Saturday, August 20, 2022

Mark Pryor

Mark Pryor is a former newspaper reporter and felony prosecutor, originally from England but now living in Austin, Texas. He is the author of the Hugo Marston mystery series, set in Paris, London, and Barcelona. Pryor is also the author of the psychological thrillers, Hollow Man, and its sequel, Dominic. As a prosecutor, he appeared on CBS News's 48 Hours and Discovery Channel's Discovery ID: Cold Blood.

Pryor's new novel is Die Around Sundown.

My Q&A with the author:

How much work does your title do to take readers into the story?

The title comes from an album by my favorite band Kings of Leon, that album being Come Around Sundown. I wanted to evoke the idea of something dark and mysterious coming the reader's way, an inevitable and inescapable draw towards sundown and death. Of course, not the death of a specific person, not until you get into the book, but that idea that with darkness comes danger. And that is true for the main story line, the investigation Henri Lefort is pursuing, but also his tortured past, which unfurls more slowly throughout the course of the book.

What's in a name?

In this book, everything. Let me explain: just prior to writing it, I'd finished a YA novel set in Amsterdam during WW2. In that book, I named the main character for my eldest child. So when I started Die Around Sundown, and once I realized I had two main characters who were a male and a female, it made sense to name them after my other two kids. Ergo, Henri for Henry and Nicola for... well, Nicola. The amusing thing about it, for me, is that in real life they are very similar and butt heads like crazy, so making them get on well and even share an apartment as adults was delicious.

How surprised would your teenage reader self be by your new novel?

What a great question! In this case, not even a little bit. As a teenager I read nothing but mystery novels, and was obsessed with WW2. So for frizzy-haired teenage Mark to pick this book up and read it, it's a given. I think he'd be thrilled and impressed that he/I had the focus to write an entire novel, too!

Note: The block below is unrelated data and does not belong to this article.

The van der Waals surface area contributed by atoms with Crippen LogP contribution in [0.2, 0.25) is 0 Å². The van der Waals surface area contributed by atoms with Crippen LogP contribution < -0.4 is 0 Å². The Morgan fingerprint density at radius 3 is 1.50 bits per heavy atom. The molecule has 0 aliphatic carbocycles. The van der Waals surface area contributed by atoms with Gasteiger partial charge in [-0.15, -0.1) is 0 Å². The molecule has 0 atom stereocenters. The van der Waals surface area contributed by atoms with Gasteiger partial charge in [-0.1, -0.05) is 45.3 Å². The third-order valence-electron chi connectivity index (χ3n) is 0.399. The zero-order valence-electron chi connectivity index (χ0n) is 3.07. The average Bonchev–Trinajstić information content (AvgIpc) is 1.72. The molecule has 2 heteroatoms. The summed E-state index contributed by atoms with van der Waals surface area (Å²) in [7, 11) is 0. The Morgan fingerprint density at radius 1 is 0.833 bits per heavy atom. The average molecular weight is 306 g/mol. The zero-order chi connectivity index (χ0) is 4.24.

Do you find it harder to write beginnings or endings? Which do you change more?

To start a novel, words and scenes rattle around together in my brain until exactly the right moment in the action reveals itself. It's like watching a movie but paying half attention, until something happens that makes you go, "Whoa, what?" It's only then that I put words onto paper, only once I know that I cannot possibly start the book a second later. I suppose it's the same with the end, but that's a slower reveal in that it comes to me as I'm writing.

As for which I change more, it's hard to say. I think I approach writing a little differently, in that I don't abide by the "write a terrible first draft and fix it later" maxim. What I put down on paper the first time is usually very close to what ends up there. I think that's a function of having been a journalist (I write quickly) and a lawyer (I write with precision). It's also a function of being lazy and hating editing, but that's our little secret...

Do you see much of yourself in your characters? Do they have any connection to your personality, or are they a world apart?

I think in this book more than any other, they are a world apart. Perhaps it's because the book is set in 1940, and I cannot imagine myself in that world. I do see some similarities, for example Henri's smart-aleck personality is (I have heard) a trait I occasionally exhibit.
Visit Mark Pryor's website.

My Book, The Movie: Die Around Sundown.

--Marshal Zeringue